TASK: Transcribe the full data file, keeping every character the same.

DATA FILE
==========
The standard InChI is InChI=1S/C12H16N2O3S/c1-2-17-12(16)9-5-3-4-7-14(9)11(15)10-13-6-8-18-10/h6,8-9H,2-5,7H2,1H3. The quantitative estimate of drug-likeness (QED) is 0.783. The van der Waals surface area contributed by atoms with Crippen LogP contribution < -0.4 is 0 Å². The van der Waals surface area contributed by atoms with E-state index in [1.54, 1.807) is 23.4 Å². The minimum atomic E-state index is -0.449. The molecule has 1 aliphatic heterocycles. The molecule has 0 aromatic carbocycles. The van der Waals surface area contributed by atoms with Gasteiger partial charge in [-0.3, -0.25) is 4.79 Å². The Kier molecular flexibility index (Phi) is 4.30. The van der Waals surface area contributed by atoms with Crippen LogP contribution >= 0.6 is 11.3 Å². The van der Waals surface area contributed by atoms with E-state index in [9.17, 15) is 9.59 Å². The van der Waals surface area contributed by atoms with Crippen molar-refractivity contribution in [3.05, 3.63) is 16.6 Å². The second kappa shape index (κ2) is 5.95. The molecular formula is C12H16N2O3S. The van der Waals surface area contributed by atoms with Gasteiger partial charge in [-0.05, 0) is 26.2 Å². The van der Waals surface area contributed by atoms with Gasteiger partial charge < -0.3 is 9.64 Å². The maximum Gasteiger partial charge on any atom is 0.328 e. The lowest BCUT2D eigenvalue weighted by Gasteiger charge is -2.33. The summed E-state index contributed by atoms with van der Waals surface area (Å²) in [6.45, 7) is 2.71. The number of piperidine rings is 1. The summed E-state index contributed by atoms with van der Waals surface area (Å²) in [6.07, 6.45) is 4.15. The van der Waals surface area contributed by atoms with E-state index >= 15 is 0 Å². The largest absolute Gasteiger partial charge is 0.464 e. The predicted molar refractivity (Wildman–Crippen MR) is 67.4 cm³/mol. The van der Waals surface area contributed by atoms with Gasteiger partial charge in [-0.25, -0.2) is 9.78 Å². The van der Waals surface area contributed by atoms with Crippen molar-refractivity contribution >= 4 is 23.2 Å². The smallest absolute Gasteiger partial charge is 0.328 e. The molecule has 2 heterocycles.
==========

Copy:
The standard InChI is InChI=1S/C12H16N2O3S/c1-2-17-12(16)9-5-3-4-7-14(9)11(15)10-13-6-8-18-10/h6,8-9H,2-5,7H2,1H3. The quantitative estimate of drug-likeness (QED) is 0.783. The van der Waals surface area contributed by atoms with Crippen LogP contribution < -0.4 is 0 Å². The van der Waals surface area contributed by atoms with E-state index in [1.54, 1.807) is 23.4 Å². The minimum atomic E-state index is -0.449. The molecule has 1 aliphatic heterocycles. The molecule has 0 aromatic carbocycles. The van der Waals surface area contributed by atoms with Gasteiger partial charge in [-0.3, -0.25) is 4.79 Å². The Kier molecular flexibility index (Phi) is 4.30. The van der Waals surface area contributed by atoms with Crippen LogP contribution >= 0.6 is 11.3 Å². The van der Waals surface area contributed by atoms with E-state index in [9.17, 15) is 9.59 Å². The van der Waals surface area contributed by atoms with Crippen molar-refractivity contribution in [3.05, 3.63) is 16.6 Å². The second kappa shape index (κ2) is 5.95. The molecular formula is C12H16N2O3S. The van der Waals surface area contributed by atoms with Gasteiger partial charge in [-0.05, 0) is 26.2 Å². The van der Waals surface area contributed by atoms with Gasteiger partial charge < -0.3 is 9.64 Å². The maximum Gasteiger partial charge on any atom is 0.328 e. The lowest BCUT2D eigenvalue weighted by Gasteiger charge is -2.33. The summed E-state index contributed by atoms with van der Waals surface area (Å²) in [6.45, 7) is 2.71. The number of piperidine rings is 1. The summed E-state index contributed by atoms with van der Waals surface area (Å²) in [6.07, 6.45) is 4.15. The van der Waals surface area contributed by atoms with E-state index >= 15 is 0 Å². The largest absolute Gasteiger partial charge is 0.464 e. The predicted molar refractivity (Wildman–Crippen MR) is 67.4 cm³/mol. The van der Waals surface area contributed by atoms with Gasteiger partial charge in [-0.25, -0.2) is 9.78 Å². The van der Waals surface area contributed by atoms with Crippen molar-refractivity contribution >= 4 is 23.2 Å². The smallest absolute Gasteiger partial charge is 0.328 e. The molecule has 2 heterocycles.